Donminique Simon attends the memorial of what would have been Relisha Rudd’s 11th birthday at the Deanwood Recreation Center in Northeast Washington. (Jahi Chikwendiu/The Washington Post)

Relisha Rudd was an 8-year-old second-grader living at the District’s largest homeless shelter when she went missing in early 2014. Her disappearance came to symbolize rampant dysfunction within the city’s bureaucracy — she had missed school more than 30 days before her absence was reported to officials.

On Saturday, Relisha, presumed dead by police, would have turned 11. At the Deanwood Recreation Center in Northeast, members of the Facebook group “We Are Relisha” hosted an event honoring the young girl. Although Relisha’s mother, Shamika Young, did not attend, several of Relisha’s other relatives did, including her aunt Ashley Young, 29, who lives with Shamika Young in the District; her great-grandfather James Hagens, 74, of Maryland; her step-grandfather George Turner, 62; and her grandmother Melissa Young, 47.

“I wish she was here to celebrate her 11th birthday,” Melissa Young told the crowd of about 40 adults and children, “but she’s not . . . due to certain circumstances.”

The official search for Relisha began March 19, 2014, six days after a counselor at her school, Payne Elementary, wrote a referral to the D.C. Child and Family Services Agency calling attention to the girl’s absences. Officials said those absences were “excused” because the family had said Relisha was sick and in the care of someone named “Dr. Tatum.” But when the Payne Elementary counselor arranged a meeting on March 19 with “Dr. Tatum” at the D.C. General Family Shelter in Southeast Washington, he was a no-show. On that day, D.C. police launched a missing person investigation.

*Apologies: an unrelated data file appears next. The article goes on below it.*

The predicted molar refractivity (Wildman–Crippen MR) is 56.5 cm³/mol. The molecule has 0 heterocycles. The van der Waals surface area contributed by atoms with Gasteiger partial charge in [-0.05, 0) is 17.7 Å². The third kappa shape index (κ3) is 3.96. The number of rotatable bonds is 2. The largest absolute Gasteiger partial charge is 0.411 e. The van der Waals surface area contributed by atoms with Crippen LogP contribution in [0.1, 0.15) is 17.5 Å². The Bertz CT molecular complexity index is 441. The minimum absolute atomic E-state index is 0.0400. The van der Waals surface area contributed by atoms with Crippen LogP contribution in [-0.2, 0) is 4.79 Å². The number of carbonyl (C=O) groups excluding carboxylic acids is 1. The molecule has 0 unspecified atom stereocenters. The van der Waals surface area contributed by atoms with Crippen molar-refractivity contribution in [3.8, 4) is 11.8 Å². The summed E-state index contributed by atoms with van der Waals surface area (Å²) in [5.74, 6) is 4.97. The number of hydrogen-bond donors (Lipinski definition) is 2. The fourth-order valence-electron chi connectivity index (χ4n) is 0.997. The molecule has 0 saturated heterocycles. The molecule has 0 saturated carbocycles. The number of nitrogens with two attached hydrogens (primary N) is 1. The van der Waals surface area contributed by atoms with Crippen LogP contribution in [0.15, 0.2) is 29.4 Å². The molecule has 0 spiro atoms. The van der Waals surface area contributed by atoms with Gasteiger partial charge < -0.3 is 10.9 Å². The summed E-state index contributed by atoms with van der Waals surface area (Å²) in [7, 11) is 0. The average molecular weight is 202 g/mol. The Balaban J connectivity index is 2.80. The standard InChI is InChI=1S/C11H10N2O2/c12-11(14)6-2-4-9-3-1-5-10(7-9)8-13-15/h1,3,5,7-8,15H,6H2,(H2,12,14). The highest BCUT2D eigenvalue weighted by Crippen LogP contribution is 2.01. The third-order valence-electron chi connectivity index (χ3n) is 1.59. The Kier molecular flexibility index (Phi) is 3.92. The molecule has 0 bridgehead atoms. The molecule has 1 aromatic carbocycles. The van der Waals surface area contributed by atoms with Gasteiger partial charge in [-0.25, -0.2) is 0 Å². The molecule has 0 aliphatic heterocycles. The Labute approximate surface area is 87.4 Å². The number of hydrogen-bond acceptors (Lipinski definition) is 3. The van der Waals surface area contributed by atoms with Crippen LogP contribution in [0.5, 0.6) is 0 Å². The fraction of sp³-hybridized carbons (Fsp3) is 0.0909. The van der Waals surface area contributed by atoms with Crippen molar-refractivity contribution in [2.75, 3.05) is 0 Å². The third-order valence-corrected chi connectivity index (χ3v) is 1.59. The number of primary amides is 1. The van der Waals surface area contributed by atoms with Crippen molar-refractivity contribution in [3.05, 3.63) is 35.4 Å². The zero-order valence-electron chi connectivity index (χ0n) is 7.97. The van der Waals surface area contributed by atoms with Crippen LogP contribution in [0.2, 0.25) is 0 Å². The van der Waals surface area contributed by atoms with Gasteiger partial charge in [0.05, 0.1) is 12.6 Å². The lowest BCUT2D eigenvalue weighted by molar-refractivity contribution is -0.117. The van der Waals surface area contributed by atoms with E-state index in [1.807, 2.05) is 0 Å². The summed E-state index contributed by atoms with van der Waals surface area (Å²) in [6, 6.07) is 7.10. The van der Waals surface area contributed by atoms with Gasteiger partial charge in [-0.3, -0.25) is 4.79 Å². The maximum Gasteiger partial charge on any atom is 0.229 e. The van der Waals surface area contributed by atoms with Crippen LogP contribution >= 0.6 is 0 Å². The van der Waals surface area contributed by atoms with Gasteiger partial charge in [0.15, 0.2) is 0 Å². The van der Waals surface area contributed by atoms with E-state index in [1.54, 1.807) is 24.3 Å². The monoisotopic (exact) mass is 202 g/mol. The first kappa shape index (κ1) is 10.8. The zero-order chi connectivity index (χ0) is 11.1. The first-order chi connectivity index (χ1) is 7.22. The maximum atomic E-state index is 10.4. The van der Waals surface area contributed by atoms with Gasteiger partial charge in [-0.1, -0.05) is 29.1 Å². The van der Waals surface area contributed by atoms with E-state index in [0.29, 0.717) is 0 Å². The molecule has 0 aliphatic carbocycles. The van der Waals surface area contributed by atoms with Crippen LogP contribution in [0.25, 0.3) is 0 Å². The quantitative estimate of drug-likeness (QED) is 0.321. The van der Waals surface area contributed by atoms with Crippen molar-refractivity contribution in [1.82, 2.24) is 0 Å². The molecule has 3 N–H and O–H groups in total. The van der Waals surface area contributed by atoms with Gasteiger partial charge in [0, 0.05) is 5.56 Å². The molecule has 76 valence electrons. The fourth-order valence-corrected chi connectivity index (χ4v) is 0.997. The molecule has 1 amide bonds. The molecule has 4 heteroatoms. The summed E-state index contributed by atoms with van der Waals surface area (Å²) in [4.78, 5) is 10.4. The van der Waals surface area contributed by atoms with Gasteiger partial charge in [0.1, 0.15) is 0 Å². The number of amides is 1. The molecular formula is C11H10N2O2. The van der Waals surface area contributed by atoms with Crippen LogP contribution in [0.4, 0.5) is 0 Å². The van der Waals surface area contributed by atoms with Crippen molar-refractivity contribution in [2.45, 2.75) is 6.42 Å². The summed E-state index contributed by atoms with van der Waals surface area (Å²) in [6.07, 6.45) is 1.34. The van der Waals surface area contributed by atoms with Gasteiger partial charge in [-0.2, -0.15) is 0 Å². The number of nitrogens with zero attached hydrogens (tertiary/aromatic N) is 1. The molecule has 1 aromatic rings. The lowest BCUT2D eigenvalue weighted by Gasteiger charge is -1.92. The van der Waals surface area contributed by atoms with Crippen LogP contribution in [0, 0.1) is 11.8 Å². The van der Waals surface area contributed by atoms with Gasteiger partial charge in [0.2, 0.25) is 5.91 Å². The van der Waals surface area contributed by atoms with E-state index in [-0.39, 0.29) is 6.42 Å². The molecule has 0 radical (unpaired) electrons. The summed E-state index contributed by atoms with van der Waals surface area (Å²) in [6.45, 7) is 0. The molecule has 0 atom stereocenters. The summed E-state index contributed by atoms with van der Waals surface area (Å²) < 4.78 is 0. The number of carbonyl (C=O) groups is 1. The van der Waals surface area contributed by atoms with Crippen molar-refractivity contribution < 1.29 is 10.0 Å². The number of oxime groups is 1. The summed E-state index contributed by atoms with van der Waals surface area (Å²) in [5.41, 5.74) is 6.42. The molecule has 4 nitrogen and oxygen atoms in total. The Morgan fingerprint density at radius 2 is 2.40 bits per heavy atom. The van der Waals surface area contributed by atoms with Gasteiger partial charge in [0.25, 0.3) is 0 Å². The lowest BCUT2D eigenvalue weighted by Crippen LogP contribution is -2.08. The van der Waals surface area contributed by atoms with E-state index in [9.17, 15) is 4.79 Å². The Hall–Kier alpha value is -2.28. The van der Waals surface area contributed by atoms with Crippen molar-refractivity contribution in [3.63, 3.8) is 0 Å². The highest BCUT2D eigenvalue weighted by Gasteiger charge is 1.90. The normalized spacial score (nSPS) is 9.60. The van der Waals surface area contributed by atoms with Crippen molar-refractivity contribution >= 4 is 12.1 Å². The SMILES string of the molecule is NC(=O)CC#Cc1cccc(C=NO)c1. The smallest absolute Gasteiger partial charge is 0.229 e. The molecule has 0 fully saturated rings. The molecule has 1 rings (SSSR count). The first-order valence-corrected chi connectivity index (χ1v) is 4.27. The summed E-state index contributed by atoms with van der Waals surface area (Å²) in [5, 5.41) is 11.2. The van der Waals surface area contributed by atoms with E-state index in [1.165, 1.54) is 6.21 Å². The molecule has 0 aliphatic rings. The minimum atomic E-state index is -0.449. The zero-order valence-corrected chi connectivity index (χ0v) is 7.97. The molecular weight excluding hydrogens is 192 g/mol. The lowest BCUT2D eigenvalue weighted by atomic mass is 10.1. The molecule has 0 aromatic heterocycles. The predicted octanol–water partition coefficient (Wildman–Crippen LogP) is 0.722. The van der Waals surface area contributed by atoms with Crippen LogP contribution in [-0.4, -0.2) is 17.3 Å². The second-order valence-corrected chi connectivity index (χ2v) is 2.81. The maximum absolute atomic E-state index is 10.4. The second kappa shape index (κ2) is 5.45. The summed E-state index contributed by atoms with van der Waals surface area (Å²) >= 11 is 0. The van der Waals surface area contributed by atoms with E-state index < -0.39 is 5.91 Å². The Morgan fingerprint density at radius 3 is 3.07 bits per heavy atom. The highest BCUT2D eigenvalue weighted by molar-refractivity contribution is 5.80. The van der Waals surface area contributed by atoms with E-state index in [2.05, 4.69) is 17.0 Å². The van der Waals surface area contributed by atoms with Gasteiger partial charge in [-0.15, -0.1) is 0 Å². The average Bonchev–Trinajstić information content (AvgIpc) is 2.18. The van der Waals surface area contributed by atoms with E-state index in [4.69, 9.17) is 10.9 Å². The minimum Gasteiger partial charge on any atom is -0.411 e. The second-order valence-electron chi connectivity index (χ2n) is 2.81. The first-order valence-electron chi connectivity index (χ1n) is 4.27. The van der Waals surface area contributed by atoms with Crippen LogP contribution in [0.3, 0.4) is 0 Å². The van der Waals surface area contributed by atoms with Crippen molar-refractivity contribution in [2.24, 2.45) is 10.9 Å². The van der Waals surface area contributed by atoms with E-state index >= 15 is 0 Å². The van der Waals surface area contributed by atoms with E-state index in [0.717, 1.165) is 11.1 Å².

What authorities discovered next would stun and dishearten the city: Kahlil M. Tatum, 51, was no doctor. He was a janitor at the shelter where Relisha lived with her family. On March 19, the day police started looking into the girl’s vanishing, Tatum checked into the Red Roof Inn in Oxon Hill, Md. The next day, authorities found his wife, Andrea Tatum, 51, dead, shot in the head. Tatum was charged in connection with the killing, and a manhunt was underway. The next month, on April 1, his body was found in the Kenilworth Park and Aquatic Gardens in Northeast Washington. He died of an apparently self-inflicted gunshot wound to the head.

There was no sign of Relisha.

Since then, volunteers have periodically fanned across the city to search for her body, and officials have drawn up a plan to shutter the D.C. General Family Shelter.

Ashley Young said in an interview Saturday that she and Relisha’s mother struggle most days. “One day, it’s okay. Others, it’s rocky,” she said.

Shamika Young, she said, is applying for jobs at McDonald’s and with the driving service Uber. Relisha’s three siblings, all boys, are living in foster care, Ashley Young said.

Relisha’s aunt said she is hoping that her niece is still alive and that Tatum gave her to someone else to keep.

“I’ve never given up hope,” Young said.